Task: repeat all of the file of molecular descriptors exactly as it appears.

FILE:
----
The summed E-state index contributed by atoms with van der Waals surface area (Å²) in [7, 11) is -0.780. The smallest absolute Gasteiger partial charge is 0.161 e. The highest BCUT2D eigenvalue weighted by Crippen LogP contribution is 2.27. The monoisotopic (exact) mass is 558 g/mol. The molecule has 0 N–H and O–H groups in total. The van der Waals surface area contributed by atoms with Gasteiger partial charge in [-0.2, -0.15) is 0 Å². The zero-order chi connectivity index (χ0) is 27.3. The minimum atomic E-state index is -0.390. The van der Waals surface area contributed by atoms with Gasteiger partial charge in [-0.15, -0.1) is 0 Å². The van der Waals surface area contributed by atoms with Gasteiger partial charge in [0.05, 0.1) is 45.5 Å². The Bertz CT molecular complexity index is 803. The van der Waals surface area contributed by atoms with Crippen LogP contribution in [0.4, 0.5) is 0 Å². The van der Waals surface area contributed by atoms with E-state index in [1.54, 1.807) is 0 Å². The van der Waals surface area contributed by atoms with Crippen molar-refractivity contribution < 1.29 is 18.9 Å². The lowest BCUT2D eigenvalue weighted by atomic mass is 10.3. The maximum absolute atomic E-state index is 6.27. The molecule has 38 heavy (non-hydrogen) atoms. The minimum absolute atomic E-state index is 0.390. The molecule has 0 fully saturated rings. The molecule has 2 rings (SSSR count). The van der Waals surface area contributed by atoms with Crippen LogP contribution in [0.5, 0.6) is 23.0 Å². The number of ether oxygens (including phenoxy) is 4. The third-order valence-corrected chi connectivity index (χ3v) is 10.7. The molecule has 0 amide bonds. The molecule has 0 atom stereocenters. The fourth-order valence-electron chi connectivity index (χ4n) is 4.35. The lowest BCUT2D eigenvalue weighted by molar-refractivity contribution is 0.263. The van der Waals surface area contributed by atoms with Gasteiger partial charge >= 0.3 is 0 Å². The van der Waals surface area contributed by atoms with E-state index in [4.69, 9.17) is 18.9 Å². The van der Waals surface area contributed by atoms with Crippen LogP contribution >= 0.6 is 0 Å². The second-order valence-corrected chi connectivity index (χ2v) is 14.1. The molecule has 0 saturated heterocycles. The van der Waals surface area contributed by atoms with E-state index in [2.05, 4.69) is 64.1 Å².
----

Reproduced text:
The summed E-state index contributed by atoms with van der Waals surface area (Å²) in [7, 11) is -0.780. The smallest absolute Gasteiger partial charge is 0.161 e. The highest BCUT2D eigenvalue weighted by Crippen LogP contribution is 2.27. The monoisotopic (exact) mass is 558 g/mol. The molecule has 0 N–H and O–H groups in total. The van der Waals surface area contributed by atoms with Gasteiger partial charge in [-0.2, -0.15) is 0 Å². The zero-order chi connectivity index (χ0) is 27.3. The minimum atomic E-state index is -0.390. The van der Waals surface area contributed by atoms with Gasteiger partial charge in [-0.15, -0.1) is 0 Å². The van der Waals surface area contributed by atoms with Gasteiger partial charge in [0.05, 0.1) is 45.5 Å². The Bertz CT molecular complexity index is 803. The van der Waals surface area contributed by atoms with Crippen LogP contribution in [0.4, 0.5) is 0 Å². The van der Waals surface area contributed by atoms with E-state index in [1.54, 1.807) is 0 Å². The van der Waals surface area contributed by atoms with Crippen molar-refractivity contribution < 1.29 is 18.9 Å². The lowest BCUT2D eigenvalue weighted by atomic mass is 10.3. The maximum absolute atomic E-state index is 6.27. The molecule has 38 heavy (non-hydrogen) atoms. The minimum absolute atomic E-state index is 0.390. The molecule has 0 fully saturated rings. The molecule has 2 rings (SSSR count). The van der Waals surface area contributed by atoms with Crippen LogP contribution in [0.5, 0.6) is 23.0 Å². The number of ether oxygens (including phenoxy) is 4. The third-order valence-corrected chi connectivity index (χ3v) is 10.7. The molecule has 0 amide bonds. The molecule has 0 atom stereocenters. The fourth-order valence-electron chi connectivity index (χ4n) is 4.35. The lowest BCUT2D eigenvalue weighted by molar-refractivity contribution is 0.263. The van der Waals surface area contributed by atoms with Gasteiger partial charge >= 0.3 is 0 Å². The van der Waals surface area contributed by atoms with E-state index in [4.69, 9.17) is 18.9 Å². The van der Waals surface area contributed by atoms with Crippen LogP contribution >= 0.6 is 0 Å². The second-order valence-corrected chi connectivity index (χ2v) is 14.1. The molecule has 0 saturated heterocycles. The van der Waals surface area contributed by atoms with E-state index in [2.05, 4.69) is 64.1 Å².